5. When you are about to stop, unhitch your left foot or right foot (depending on where the curbs are - aim for the side with the curb. So if the curbs are on your left, let your left foot dangle straight down, almost fully extended)
6. Slowly brake, then let your bicycle tilt slightly to the side where your foot is unhitched as you come to a complete stop.
7. Leave the foot that is still on the pedal in a 2'oclock position (meaning, just past the apex of the pedal so that if you push off with it you will be able to move forward)
8. When you start again, push off with your foot that is on the pedal still, then lift your other foot off the ground and place it back on the pedal and start peddling.
9. Why lean towards the curb is because it is safer. If you fall over: you will fall away from traffic. If you have a curb, your leg can rest against it, so your angle of tilt is smaller.

Ride safe, and right of way isn't as important as coming home intact.
 

Rhea

Ideal_Rock
Premium
Joined
Oct 20, 2007
Messages
6,306
Cookie - thank you for the description, it very easy to imagine and I think that's similar to what I do, except with my other leg! I'm told I also take my second foot off the pedal, which I shouldn't do. I'm still trying to get used to what foot to put down.

Pandora - I work in SE1 and go through E&C by the back roads. It's pretty quiet so I feel okay at the moment, but the mornings are an easier ride than the afternoons. Drivers seem less patient in the afternoons. And I have say, the other cyclists are nearly as scary as the drivers!

Tristan - Your step-by-step is very helpful, thank you! I think I'm still getting the feet confused through.

________________________

I minded what I did both to and from work today. I grew up in the US where you drive on the right hand side of the road and now live in the UK where you drive on the left hand side of the road. I typically need to be on the left-hand side and that's where most of my curbs are so I can put my left foot down.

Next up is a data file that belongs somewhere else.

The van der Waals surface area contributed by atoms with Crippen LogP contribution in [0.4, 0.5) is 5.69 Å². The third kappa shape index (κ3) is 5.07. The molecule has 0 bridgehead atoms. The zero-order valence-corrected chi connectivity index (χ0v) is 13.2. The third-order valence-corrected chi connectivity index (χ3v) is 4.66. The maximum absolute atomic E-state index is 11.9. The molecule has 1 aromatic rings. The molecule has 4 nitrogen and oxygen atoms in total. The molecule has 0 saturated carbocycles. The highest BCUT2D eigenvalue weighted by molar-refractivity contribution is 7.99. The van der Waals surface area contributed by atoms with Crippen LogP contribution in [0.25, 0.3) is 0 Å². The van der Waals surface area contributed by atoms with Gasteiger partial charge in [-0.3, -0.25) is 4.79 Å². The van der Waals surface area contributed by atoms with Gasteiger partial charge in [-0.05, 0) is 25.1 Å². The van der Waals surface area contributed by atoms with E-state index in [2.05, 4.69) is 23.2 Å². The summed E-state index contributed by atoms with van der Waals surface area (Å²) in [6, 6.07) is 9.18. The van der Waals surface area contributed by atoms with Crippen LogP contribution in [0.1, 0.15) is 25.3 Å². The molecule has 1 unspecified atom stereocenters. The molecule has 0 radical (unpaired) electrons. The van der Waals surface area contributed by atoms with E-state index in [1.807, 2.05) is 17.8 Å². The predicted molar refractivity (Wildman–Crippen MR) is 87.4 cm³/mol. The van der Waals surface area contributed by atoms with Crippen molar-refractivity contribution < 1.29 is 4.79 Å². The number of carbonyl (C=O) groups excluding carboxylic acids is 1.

When I do what comes naturally I put my right peddle at approx 11 /12 o'clock, my left peddle 5 / 6 o'clock, and step down to the ground with my right foot, leaving my left foot in place, I put most of my weight on my left leg to do this. Since I can't push off like that easily I use my stopping time to spin the peddles around so right is at 2 / 3 o'clock and left is opposite.

It's clumsy. So I tried to do it both Cookie and Tristan's way on the way to work and I think that's where I get confused and fall. I can't seem to put my left foot down first so I don't have to switch legs to push off unless I'm by a curb, and I concentrate so hard on getting the peddles where I need them to push off again that I just wrap my feet up and stumble and fall. I'm so graceful!!

When I think about what my partner is telling me to do...well, see 1st post...

Cookie and Tristan - is it practice? Any other tips for getting my feet and peddles in the correct position?

I really do appreciate the step-by-step you both gave. It was very helpful in thinking about how to do it and what it should look like.
 

cookies

Brilliant_Rock
Joined
Jun 5, 2010
Messages
706
Addy, sorry to hear that you fell! I hope you didn't get injured.

I easily panic on busy roads. When I panic, I cannot stay focused and learn. So I practiced in a park first for a few days. The park has bike lanes. It also allows cars and has parking lots. During my practice, I ran into some cars (occasionally) at the stop sign, but it was not too bad. I was still able to remain calm (except that one incident). Once I got comfortable, I tried riding with the (light-normal) traffic, and was able to manage, even though I didn't feel safe.

However, there is no way I could bike in NYC. The traffic there is just crazy. I have no idea about London, but if it is as bad, I think you should practice quite a bit in a safer place first.